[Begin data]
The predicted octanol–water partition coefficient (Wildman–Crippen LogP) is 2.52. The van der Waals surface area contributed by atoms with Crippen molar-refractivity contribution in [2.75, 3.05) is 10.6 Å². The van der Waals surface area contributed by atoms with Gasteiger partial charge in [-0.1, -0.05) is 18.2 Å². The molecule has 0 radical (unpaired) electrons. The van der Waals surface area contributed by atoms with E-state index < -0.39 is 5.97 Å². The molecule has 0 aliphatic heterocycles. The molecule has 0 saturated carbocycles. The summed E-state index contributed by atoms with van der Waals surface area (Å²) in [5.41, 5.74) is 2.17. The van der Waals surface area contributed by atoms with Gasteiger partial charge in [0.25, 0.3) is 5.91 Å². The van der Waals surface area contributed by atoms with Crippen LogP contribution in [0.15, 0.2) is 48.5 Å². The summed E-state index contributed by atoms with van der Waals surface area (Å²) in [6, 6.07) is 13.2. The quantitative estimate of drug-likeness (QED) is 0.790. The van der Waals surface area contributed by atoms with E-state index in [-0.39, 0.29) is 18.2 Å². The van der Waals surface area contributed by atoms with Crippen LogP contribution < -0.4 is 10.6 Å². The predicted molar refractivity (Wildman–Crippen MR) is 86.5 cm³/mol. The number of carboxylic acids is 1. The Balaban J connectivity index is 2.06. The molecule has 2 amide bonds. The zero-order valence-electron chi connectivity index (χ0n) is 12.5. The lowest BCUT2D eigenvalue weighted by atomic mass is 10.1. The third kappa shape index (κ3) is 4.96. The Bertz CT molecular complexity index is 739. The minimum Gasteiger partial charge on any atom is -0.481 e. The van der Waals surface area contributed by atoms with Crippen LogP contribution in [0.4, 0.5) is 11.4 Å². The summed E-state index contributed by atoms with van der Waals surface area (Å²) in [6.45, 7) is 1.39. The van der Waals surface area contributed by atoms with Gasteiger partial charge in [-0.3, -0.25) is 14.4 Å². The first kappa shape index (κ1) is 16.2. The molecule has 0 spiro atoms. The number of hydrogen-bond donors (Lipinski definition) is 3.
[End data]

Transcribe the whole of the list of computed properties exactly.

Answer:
The predicted octanol–water partition coefficient (Wildman–Crippen LogP) is 2.52. The van der Waals surface area contributed by atoms with Crippen molar-refractivity contribution in [2.75, 3.05) is 10.6 Å². The van der Waals surface area contributed by atoms with Gasteiger partial charge in [-0.1, -0.05) is 18.2 Å². The molecule has 0 radical (unpaired) electrons. The van der Waals surface area contributed by atoms with E-state index < -0.39 is 5.97 Å². The molecule has 0 aliphatic heterocycles. The molecule has 0 saturated carbocycles. The summed E-state index contributed by atoms with van der Waals surface area (Å²) in [5.41, 5.74) is 2.17. The van der Waals surface area contributed by atoms with Gasteiger partial charge in [0.25, 0.3) is 5.91 Å². The van der Waals surface area contributed by atoms with Crippen LogP contribution in [0.15, 0.2) is 48.5 Å². The summed E-state index contributed by atoms with van der Waals surface area (Å²) in [6, 6.07) is 13.2. The quantitative estimate of drug-likeness (QED) is 0.790. The van der Waals surface area contributed by atoms with E-state index in [-0.39, 0.29) is 18.2 Å². The van der Waals surface area contributed by atoms with Crippen LogP contribution < -0.4 is 10.6 Å². The predicted molar refractivity (Wildman–Crippen MR) is 86.5 cm³/mol. The number of carboxylic acids is 1. The Balaban J connectivity index is 2.06. The molecule has 2 amide bonds. The zero-order valence-electron chi connectivity index (χ0n) is 12.5. The lowest BCUT2D eigenvalue weighted by atomic mass is 10.1. The third kappa shape index (κ3) is 4.96. The Bertz CT molecular complexity index is 739. The minimum Gasteiger partial charge on any atom is -0.481 e. The van der Waals surface area contributed by atoms with Crippen LogP contribution in [0.4, 0.5) is 11.4 Å². The summed E-state index contributed by atoms with van der Waals surface area (Å²) in [6.45, 7) is 1.39. The van der Waals surface area contributed by atoms with Gasteiger partial charge in [-0.3, -0.25) is 14.4 Å². The first kappa shape index (κ1) is 16.2. The molecule has 0 spiro atoms. The number of hydrogen-bond donors (Lipinski definition) is 3.